A key question in Judaism is whether or not producing a cloned offspring can be regarded as a fulfilment of the obligation “to be fruitful and multiply”. If so, then it may fall into the category of a “mitsva chiyuvit”, i.e. a positive duty to found a family and have children. Alternatively, is this a procedure which is permissible (“mutar” ) but not obligatory? If so, other variables effects on society, on the role of the individual in society, and practical problems and chances of success – all need to be taken into account in formulating a Jewish response. Do the benefits outweigh the drawbacks?
The other form of cloning that has been discussed relates increasingly to questions where stem cells, derived either from embryos or adults, are the starting points. Here again there has already been considerable debate. Using cell lines as “cell factories”, as exemplified by the production of monoclonal antibodies (which have great commercial value), has not been regarded as in conflict with the basic tenets of Judaism. Core concepts of Judaism include not only the obligation to care for the sick in the best possible way, but also that one should use the best possible methods (technology) that we can devise. We have a partnership with God in creation, and this includes the acquisition of knowledge which helps us fulfil obligation. A notable example of how this is embedded in Judaism is that the blessing we say when we eat bread refers to “bringing forth bread from the ground” when we know that the wheat comes from the ground and requires man to convert it to bread.
Although Judaism thus does not have an inherent problem with the technology of nuclear transfer in principle, and can see intrinsic value in some forms of the procedure, this should not be taken to imply blanket agreement with all that is possible. The need to use embryonic rather than adult cells must be carefully evaluated. Whilst Judaism takes a positive view of steps that will resolve some of the problems posed by current approaches to organ retrieval, “organ farming” and subsequent “organ marketing” raises significant quandaries. Since the product of such cloning would become a commodity, there is considerable misgiving about the concept. Furthermore possible acceptance of nuclear transfer into embryonic cells, for their therapeutic advantage, does not imply acceptance where the procedures are aimed at so-called “improvement” of future generations.
Thus, while there may well be differences of opinion between religious communities about their approach to some of these issues, on one particular issue there is consensus. That is that there is an essential role for “faith ethics” in the debate, and for these communities to be given ample opportunity to contribute, not only in deciding policy but also working at the individual case level, even if they have not been universally successful in the past. Regulatory controls are important, acting as a stabilising influence. Formulation of such controls with support from faith communities would seem to be one useful way forward for the future.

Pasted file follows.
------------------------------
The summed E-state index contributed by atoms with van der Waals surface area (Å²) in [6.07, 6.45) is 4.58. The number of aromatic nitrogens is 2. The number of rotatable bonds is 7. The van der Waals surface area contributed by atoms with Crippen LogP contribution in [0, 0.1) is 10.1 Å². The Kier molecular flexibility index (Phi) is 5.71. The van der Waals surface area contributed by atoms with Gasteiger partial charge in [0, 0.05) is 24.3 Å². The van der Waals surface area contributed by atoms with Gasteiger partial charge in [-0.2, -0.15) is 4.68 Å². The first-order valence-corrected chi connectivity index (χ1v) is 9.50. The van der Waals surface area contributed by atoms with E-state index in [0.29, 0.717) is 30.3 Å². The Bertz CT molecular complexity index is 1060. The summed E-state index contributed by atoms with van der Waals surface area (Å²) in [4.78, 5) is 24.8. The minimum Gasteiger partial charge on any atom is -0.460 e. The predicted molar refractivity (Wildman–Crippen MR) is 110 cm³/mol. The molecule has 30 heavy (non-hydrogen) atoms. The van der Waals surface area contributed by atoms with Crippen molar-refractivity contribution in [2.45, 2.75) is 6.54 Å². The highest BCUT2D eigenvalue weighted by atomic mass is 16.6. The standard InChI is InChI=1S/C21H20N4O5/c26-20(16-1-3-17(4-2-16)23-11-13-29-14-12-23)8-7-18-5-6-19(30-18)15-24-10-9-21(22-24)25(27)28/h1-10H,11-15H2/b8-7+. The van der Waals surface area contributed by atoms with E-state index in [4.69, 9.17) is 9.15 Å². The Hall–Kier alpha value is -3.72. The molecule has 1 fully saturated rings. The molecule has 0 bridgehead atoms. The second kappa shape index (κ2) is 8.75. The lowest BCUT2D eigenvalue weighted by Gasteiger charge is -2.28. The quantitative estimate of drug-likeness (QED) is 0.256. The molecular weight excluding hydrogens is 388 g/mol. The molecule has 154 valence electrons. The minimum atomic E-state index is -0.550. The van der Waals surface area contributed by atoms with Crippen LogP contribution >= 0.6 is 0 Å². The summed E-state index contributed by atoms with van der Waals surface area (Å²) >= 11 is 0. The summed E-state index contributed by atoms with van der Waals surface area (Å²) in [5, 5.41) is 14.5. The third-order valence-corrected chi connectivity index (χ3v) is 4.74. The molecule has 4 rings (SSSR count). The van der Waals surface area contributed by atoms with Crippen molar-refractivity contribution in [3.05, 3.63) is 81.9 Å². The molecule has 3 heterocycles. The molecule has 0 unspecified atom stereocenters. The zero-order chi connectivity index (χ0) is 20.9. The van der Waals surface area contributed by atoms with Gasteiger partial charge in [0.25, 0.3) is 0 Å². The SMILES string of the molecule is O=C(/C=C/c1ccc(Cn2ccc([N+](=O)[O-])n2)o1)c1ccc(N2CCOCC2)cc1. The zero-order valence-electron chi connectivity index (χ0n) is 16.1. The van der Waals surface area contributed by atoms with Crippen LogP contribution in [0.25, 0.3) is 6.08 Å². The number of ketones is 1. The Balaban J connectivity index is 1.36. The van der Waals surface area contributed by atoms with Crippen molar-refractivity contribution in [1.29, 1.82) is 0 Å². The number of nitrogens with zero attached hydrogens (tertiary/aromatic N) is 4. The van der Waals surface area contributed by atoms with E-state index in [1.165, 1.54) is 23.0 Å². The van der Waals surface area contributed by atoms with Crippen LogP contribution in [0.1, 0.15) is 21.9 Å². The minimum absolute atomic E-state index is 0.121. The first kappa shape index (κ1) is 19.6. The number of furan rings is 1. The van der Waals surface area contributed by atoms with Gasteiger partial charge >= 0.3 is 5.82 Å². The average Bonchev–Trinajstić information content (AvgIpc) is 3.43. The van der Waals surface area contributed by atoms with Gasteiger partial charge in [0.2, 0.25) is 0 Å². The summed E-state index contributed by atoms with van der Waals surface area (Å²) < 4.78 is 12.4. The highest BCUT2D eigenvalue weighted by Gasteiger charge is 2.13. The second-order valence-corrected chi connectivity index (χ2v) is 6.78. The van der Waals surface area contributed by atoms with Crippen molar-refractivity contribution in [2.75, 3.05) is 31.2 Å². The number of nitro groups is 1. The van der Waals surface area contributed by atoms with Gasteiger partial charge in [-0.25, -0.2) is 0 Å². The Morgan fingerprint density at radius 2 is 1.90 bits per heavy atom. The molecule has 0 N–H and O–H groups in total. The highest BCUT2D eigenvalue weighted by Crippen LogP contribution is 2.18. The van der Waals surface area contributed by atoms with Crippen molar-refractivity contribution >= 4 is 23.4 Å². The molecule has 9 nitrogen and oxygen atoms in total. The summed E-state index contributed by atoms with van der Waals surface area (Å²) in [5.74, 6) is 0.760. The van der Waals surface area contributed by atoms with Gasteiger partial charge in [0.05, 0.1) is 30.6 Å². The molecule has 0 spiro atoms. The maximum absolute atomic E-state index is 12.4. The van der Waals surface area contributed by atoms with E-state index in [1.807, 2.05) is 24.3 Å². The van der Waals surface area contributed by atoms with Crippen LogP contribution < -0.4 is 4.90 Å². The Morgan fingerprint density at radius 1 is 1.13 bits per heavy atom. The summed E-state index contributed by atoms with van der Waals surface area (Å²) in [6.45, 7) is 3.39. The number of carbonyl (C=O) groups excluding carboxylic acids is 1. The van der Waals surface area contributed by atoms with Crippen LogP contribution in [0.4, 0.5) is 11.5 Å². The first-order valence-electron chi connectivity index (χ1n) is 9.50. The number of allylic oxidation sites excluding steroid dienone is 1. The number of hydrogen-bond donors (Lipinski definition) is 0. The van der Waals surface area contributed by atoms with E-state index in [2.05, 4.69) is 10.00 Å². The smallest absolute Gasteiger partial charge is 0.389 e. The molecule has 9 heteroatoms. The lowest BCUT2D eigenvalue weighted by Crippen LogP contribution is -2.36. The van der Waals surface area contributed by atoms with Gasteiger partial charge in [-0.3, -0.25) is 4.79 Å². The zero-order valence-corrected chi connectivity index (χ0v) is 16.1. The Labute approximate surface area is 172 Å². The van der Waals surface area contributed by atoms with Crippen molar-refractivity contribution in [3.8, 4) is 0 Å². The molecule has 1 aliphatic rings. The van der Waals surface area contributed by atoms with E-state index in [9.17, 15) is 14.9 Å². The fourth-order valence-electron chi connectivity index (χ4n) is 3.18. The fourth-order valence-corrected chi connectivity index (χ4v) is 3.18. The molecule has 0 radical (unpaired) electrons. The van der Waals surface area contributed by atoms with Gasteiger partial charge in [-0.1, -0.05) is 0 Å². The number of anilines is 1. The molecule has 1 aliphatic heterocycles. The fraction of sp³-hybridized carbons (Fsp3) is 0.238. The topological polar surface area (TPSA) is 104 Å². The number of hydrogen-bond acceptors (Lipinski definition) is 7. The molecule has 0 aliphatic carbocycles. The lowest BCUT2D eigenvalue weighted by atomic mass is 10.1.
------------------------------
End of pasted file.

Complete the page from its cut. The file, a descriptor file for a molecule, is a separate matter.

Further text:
Chaired by Dr Greg Gardner.
General Practitioner, Birmingham
In Islam children need to honour their parents. A cloned child would not be considered as having proper parents. On so called “therapeutic cloning” there is no consensus. There is a strong tradition of respecting life from fertilisation, even before ensoulment.*
Monitoring of public meetings of the Select Committee on Stem Cell Research, reveals that a preponderance of the members are supporters of the Government position. The committees report is likely to have far reaching consequences of which they themselves are unaware.
The global nature of pharmaceutical industries is a major factor. Some decisions seem to be made on the basis of science, commerce and politics.
There is a need for believers to make a strong input. This is best achieved by dialogue rather than token representation on committees.
New treatments dependent on human cloning would not be universally accepted, as has been seen when sections of the community rejected vaccines grown on human cell lines obtained from abortuses. New treatments should be based on non-controversial research to be generally accepted.
Faith inspired persons should engage in the debates generated by such new technologies as cloning.
*In Christian dialogue, whether human life exists prior to ‘ensoulment is controversial. Ed.